Is it normal to pass blood clots during your period or ever? This concern is common among women, but many will never ask their doctors or even their friends. Let’s face it, most women feel embarrassed or uncomfortable discussing anything that has to do with their menstrual cycle. Many women simply pass off anything they experience during their periods as normal when some things are not. Passing large, golf ball-sized blood clots during or in between periods is not normal and it is time to call your doctor and find out what is going on.
Blood Clots During Your Period
During your period or menstrual cycle, certain hormones in your body prompt the shedding of the lining that has built up in your uterus over the past 25 or so days. While this is happening, there are small blood vessels on the inside of the uterus that bleed, and your body’s natural healing properties kick in to prevent you from losing too much blood. Some of this blood along with some of the discarded uterine lining can form clots.
Are Period Blood Clots Normal?
Our blood is made up of two components: plasma (the thin, straw-colored fluid which compromises the majority of the blood) and formed elements. There are three components that make up the formed elements: red blood cells, white blood cells, and platelets. The red blood cells make up the vast majority of the formed elements and are responsible for transporting oxygen throughout our bodies.
Hemoglobin and iron are critical components of the red blood cells, and when too many red blood cells are lost each month with a woman’s period, her ability to provide oxygen and important nutrients throughout her body is compromised. This condition is called anemia and results in a number of symptoms including significant fatigue, lightheadedness/dizziness, and migraine-like headaches.
Because of the way our body is designed, blood clots will form as a result of a reaction between plasma and platelets when a certain amount of blood stays in one spot for a length of time.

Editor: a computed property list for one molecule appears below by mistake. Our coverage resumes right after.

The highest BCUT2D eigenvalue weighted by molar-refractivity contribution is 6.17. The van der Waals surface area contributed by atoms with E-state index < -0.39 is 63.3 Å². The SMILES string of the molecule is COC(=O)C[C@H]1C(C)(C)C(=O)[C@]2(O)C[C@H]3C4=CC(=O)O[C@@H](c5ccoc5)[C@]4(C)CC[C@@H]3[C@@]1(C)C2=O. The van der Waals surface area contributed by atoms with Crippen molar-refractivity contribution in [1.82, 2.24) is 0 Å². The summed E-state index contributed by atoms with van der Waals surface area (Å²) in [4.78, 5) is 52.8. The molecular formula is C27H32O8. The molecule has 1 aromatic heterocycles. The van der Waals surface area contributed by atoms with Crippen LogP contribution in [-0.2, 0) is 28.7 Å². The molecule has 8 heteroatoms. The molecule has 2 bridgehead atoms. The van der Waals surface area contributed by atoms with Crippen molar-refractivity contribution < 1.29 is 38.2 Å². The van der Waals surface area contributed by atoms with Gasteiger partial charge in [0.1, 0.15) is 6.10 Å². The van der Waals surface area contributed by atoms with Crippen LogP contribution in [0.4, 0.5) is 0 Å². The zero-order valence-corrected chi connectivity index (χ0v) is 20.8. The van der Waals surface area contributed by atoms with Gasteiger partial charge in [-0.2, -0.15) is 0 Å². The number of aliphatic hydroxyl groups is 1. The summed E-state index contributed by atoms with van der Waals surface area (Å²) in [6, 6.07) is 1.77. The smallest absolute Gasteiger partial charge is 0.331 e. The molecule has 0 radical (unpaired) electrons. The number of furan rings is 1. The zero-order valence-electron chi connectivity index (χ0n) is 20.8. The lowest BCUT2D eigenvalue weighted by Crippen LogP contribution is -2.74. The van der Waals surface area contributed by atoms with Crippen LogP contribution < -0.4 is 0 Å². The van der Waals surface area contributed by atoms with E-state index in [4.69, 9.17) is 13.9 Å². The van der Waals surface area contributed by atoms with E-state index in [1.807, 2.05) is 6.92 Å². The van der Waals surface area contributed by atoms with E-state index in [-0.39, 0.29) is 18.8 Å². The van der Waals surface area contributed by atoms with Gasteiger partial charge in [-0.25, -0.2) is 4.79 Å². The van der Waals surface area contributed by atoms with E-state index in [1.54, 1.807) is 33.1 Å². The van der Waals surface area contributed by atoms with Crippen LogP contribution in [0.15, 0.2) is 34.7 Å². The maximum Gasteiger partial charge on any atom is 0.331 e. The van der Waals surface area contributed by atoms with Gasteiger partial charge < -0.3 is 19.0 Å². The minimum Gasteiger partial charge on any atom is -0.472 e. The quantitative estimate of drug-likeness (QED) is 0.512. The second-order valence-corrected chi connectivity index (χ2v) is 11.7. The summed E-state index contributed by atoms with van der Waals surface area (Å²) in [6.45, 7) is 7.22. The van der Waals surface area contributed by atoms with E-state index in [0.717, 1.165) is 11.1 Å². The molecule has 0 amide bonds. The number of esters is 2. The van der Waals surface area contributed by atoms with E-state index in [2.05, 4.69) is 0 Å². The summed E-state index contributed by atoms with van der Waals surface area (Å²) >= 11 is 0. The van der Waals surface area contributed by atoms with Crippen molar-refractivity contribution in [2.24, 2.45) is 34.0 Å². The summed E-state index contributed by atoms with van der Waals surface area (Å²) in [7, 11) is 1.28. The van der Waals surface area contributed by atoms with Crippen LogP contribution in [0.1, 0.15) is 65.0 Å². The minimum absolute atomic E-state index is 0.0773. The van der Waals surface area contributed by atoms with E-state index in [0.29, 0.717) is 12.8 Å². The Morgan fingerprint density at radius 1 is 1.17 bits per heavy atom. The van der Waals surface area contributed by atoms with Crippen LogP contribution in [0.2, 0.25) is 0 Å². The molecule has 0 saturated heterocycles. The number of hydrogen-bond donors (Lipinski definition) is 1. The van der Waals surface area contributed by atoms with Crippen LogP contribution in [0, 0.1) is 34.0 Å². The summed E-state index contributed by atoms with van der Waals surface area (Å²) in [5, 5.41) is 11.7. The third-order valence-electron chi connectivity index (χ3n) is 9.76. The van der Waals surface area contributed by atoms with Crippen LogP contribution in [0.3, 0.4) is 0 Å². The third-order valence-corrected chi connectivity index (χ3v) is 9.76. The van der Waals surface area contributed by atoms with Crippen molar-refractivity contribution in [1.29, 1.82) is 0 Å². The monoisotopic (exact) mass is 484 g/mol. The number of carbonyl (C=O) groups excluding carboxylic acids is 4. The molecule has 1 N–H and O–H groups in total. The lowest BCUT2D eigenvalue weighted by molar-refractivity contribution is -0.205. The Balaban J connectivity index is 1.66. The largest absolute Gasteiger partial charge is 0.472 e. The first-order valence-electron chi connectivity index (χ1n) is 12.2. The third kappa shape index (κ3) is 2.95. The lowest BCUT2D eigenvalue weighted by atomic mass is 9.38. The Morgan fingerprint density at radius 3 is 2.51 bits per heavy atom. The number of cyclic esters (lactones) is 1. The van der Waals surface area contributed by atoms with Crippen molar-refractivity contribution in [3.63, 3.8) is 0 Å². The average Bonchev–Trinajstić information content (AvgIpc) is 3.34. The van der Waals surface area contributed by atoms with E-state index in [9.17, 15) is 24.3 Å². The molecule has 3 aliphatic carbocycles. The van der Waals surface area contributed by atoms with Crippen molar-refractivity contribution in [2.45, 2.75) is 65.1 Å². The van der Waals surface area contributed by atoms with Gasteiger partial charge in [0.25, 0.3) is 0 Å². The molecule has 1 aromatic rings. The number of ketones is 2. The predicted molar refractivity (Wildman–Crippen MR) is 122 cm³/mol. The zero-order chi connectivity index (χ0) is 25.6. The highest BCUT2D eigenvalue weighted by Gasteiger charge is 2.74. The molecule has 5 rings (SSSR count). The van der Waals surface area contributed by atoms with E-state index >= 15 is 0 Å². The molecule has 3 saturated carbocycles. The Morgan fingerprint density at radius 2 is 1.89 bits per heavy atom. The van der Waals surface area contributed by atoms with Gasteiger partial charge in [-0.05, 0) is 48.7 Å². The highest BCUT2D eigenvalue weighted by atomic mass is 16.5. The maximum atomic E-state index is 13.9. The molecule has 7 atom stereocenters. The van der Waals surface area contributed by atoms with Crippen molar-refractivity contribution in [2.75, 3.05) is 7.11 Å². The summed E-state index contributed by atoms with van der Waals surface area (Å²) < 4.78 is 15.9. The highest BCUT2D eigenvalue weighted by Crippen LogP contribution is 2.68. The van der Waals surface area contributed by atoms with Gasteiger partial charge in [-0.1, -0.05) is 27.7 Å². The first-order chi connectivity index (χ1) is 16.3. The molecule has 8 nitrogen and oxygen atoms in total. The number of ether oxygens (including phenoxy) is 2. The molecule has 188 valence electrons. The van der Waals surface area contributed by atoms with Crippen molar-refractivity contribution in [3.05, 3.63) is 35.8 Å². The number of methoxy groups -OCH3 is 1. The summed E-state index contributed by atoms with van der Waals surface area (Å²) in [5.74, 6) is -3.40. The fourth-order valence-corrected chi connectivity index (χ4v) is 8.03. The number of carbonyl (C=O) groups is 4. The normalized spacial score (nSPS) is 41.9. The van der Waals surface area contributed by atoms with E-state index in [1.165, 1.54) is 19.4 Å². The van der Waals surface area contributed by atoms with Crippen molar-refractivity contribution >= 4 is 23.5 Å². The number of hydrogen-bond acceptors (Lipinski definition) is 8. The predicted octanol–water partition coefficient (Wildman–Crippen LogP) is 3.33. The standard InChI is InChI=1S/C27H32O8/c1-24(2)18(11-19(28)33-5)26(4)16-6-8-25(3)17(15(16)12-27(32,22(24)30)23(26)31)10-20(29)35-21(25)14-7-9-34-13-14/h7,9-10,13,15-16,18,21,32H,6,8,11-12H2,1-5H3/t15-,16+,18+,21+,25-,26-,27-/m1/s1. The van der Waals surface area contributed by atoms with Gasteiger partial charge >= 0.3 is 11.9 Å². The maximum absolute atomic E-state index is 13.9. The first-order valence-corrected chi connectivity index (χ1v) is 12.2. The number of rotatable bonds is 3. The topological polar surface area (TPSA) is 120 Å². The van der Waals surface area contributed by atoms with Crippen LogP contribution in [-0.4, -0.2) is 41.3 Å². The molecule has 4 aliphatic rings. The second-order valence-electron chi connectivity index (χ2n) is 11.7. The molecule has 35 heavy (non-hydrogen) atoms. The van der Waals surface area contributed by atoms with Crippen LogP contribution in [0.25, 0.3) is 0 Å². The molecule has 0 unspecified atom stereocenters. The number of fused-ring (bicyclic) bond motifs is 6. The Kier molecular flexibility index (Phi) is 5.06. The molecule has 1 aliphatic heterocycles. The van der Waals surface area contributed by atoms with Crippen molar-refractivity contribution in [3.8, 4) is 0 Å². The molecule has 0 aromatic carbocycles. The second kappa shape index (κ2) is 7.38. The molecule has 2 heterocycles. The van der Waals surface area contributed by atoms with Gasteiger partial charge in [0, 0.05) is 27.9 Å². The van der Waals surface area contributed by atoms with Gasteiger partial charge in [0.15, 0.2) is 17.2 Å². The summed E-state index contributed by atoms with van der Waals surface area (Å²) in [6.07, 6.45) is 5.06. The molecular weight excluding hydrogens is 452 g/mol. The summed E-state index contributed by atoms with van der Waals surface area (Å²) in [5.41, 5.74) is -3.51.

During a woman’s menstrual cycle it is not unusual for period clots to form, especially if she experiences heavy bleeding. Women form these period clots on their heaviest flow days, usually after the first day, when the blood will collect inside the uterus and a blood clot will form.
What Does a Period Blood Clot Feel Like?
Blood clots during your period look like blobs of red or maroon gel and normally manifest during the very beginning or very end of your menstrual cycle.
Passing very small, e.g. tip of your finger, blood clots during your period is normal and many women do not ever feel them exiting their bodies. Other women will feel a clot come out after standing up from a chair, getting out of bed, or using the bathroom.
Passing period clots is usually uneventful, however, large blood clots can not pass out of the uterus without the cervix dilating which can cause strong cramping and pain.
Golf Ball-Sized Blood Clots Are Reasons For Concern
The formation and passing of small period clots are considered normal. So when should we worry about period clots? and What size period clot is considered normal?
As a general rule, period clots that are smaller than nickel are usually nothing to worry about unless you are experiencing an excessive amount of clots being discharged. Period clots that are larger than a quarter are not normal (no matter how long you have been experiencing this), and golf ball-sized, or larger is a reason of concern and should be checked out right away by your doctor.
Passing several blood clots in a short amount of time, large blood clots bigger than a quarter, or golf ball-sized clots may be an indication of an underlying condition and you should seek medical attention.
What Causes Period Blood Clots?